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  • LakelandMedical says:

    Can a person withdraw consent to calls in regards to a debt with the original company? I want to understand that after he requested them no to call him about his debt, where they required to stop? Is this a Tennessee law? I am in Texas.

    September 18, 2019 at 11:39 am
    • Lisa Smith, SPHR says:

      Attorney Response:

      Congress passed a law called the Telephone Consumer Protection Act (TCPA) to govern telemarketing. However, it also applies to debt collection calls. Basically, the TCPA provides that companies, including debt collectors, can’t call your cell with an autodialer (most collection calls are made by an autodialer). Although the TCPA does not create liability for calls dialed by hand, debt collectors commonly use autodialed calls to contact debtors because it is a more efficient and less costly means of placing calls.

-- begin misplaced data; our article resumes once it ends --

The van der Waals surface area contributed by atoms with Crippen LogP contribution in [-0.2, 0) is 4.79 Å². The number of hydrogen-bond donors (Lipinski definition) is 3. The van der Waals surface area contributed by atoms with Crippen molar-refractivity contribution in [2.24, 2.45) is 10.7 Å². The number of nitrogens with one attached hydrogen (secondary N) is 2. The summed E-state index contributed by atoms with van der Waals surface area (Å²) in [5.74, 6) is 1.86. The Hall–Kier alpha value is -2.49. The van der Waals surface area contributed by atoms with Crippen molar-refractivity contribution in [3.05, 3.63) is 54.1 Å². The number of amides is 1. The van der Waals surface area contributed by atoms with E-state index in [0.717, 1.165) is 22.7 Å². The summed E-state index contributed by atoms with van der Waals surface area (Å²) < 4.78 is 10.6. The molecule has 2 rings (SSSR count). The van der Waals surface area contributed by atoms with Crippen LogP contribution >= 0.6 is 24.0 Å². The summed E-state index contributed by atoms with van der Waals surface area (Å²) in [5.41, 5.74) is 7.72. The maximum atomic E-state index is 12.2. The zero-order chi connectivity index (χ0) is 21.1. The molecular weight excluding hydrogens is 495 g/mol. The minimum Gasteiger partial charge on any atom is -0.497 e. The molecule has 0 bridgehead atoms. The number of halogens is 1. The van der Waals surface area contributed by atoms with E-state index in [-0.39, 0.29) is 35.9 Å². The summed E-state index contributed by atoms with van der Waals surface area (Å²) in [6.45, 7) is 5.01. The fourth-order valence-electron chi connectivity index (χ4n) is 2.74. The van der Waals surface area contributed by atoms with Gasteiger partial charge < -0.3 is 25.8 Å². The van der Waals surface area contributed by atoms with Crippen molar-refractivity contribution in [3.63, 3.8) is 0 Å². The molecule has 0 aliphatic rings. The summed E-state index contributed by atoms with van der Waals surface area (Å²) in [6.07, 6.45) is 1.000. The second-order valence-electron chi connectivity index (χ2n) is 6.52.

These calls are legal ONLY if the debt collector has your permission to call your cell. A consumer may have listed their cell number on the application for credit, or maybe the company capture their phone number when the consumer used the cell to call them.

      So to stop these calls all a consumer has to do is withdraw any consent to call your cell. It’s best to do this in writing with a letter sent via certified mail, making it easier to prove a letter was actually sent. In many areas of the country you can also revoke consent verbally over the phone, but even so, that is much harder to prove.

      September 25, 2019 at 8:36 am